Croquet, bowls players hope grass is greener after virus lockdown

AFP / Ben STANSALL Croquet players in Britain have returned to action after the coronavirus lockdown

The peculiarly British sports of croquet and bowls are taking baby steps to return from the coronavirus lockdown, away from the glare of publicity.

Both conjure up images of elderly people pitting their wits against each other on lush lawns, with social interaction a big factor.

The government’s easing of restrictions put in place to slow the spread of COVID-19 paved the way for croquet and bowls to resume.

The Croquet Association welcomed the chance to start up again, marketing itself as an ideal sport in unusual times.

AFP / Ben STANSALL A player in action at Sussex County Croquet Club on England’s south coast

“Media reports on lockdown easing have focused on sports like golf, tennis and basketball, with the glaring omission of croquet, which is the perfect ‘social-distancing’ sport,” it said in a statement.

“A croquet court is twice the size of a tennis court, so playing against a member of your household, or one other person from outside your household, is no problem at all.”

– Churchill link –

Croquet is seen as quintessentially English — wartime prime minister Winston Churchill replaced a tennis court at his Chartwell home with a croquet lawn.

But the origin of the sport is disputed by Jonathan Isaacs, chairman of the Croquet Association council.

AFP / Ben STANSALL Players in action at Sussex County Croquet Club on the south coast of England

“All I can say is that in the Bayeux Tapestry there is an image of a person with a mallet, hoops and ball so the indications are it came over with William the Conqueror (in 1066),” he told AFP.

Isaacs said the coronavirus shutdown had proved a headache but he remained upbeat about the future of the sport.

“Fortunately, as a governing body we have pretty robust finances behind us and we had enough money in a contingency fund to be able to say ‘yeah we can see a way through this’ and offer loans to clubs who have problems.

AFP / Ben STANSALL Croquet is marketing itself as the ideal sport for social-distancing

“Clubs so far have not taken up any offers and appear to be coping reasonably well.”

Isaacs said at his club, Sussex County Croquet Club on England’s south coast, which hosted last year’s golf croquet world championship (the other form of the game is association croquet), members rallied around to help the vulnerable.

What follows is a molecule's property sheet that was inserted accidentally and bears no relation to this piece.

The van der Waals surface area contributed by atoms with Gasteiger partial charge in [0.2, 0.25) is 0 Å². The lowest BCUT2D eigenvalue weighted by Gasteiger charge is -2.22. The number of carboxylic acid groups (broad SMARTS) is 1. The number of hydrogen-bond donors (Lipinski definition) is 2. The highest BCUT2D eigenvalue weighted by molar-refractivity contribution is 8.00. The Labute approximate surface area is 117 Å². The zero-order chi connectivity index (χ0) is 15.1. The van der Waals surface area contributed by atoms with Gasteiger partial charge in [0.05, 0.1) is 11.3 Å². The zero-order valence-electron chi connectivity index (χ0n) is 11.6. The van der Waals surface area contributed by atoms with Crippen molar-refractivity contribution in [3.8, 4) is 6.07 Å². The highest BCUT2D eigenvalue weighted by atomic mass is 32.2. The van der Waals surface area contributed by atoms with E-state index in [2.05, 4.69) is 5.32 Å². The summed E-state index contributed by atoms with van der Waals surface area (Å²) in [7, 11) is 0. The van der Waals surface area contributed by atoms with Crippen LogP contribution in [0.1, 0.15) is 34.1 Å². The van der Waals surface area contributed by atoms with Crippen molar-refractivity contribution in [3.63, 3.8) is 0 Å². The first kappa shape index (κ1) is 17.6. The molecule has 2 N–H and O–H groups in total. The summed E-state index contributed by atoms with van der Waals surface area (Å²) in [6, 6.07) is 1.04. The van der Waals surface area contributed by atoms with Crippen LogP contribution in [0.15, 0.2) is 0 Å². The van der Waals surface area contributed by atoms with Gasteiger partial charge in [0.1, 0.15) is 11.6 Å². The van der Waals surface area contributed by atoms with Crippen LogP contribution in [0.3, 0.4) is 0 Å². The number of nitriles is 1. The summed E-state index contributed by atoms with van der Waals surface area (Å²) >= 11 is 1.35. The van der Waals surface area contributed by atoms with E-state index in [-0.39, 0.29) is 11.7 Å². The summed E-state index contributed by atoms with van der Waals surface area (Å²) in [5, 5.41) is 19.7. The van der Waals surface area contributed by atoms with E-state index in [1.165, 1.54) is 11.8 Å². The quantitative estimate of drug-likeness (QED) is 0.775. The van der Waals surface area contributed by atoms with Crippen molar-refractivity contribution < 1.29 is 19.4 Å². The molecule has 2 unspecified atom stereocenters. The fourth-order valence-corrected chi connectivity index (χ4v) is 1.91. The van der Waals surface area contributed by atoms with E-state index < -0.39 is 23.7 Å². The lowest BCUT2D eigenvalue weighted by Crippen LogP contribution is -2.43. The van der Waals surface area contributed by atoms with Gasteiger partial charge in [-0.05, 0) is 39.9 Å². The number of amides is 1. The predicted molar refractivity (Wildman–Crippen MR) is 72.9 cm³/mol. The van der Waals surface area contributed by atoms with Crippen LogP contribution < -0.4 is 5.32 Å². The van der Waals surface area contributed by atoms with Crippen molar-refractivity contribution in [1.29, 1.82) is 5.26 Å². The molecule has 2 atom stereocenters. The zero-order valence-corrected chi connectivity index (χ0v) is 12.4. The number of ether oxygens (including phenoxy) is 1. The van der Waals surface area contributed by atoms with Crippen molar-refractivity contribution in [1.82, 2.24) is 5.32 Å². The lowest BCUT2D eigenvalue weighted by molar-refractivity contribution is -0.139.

“We set up a contact rota and phoned them up but most quite frankly are desperate to get back on the lawn,” he said.

Isaacs said the main challenge was returning to tournament play but pointed out that one positive was that the game itself “by its definition is an exercise in social distancing”.

“Only one person is on the lawn at any one time. With golf croquet, although two players are on court at the same time the etiquette is the non-playing person stands well clear.”

– Spanish Armada –

Legend has it that famed Elizabethan explorer Francis Drake delayed returning to his ship to confront the Spanish Armada in 1588 in order finish a game of bowls.

His modern-day descendants on the greens have had to face a hidden enemy and even though they can now play again, it is not straightforward.

Many players are elderly and the over-70s have been advised to continue to self-isolate despite the partial relaxation of lockdown measures.

“At least half, if not two-thirds, of all bowling members are over 70,” Rod McBeth, honorary secretary of Sussex County Bowls men’s section, said.

The county has 4,800 male members and 2,700 female members.

McBeth, 75 next month, said it had been a trying time and patience has been wearing thin.

“I am doing jigsaw puzzles but the inaction has driven me round the twist and if I was of that nature I would get depressed,” he said.

“However, I have spoken to a lot of club members who are tearing their hair out.”

Despite his mounting frustration, McBeth will be steering clear of the green for now. Competitions have been deferred until next year and he is wary of the possible risks.

“There is no point in taking a chance for nothing,” he said. “A lot of people who are able to do so will not. They are not sure it is a safe thing to do.”

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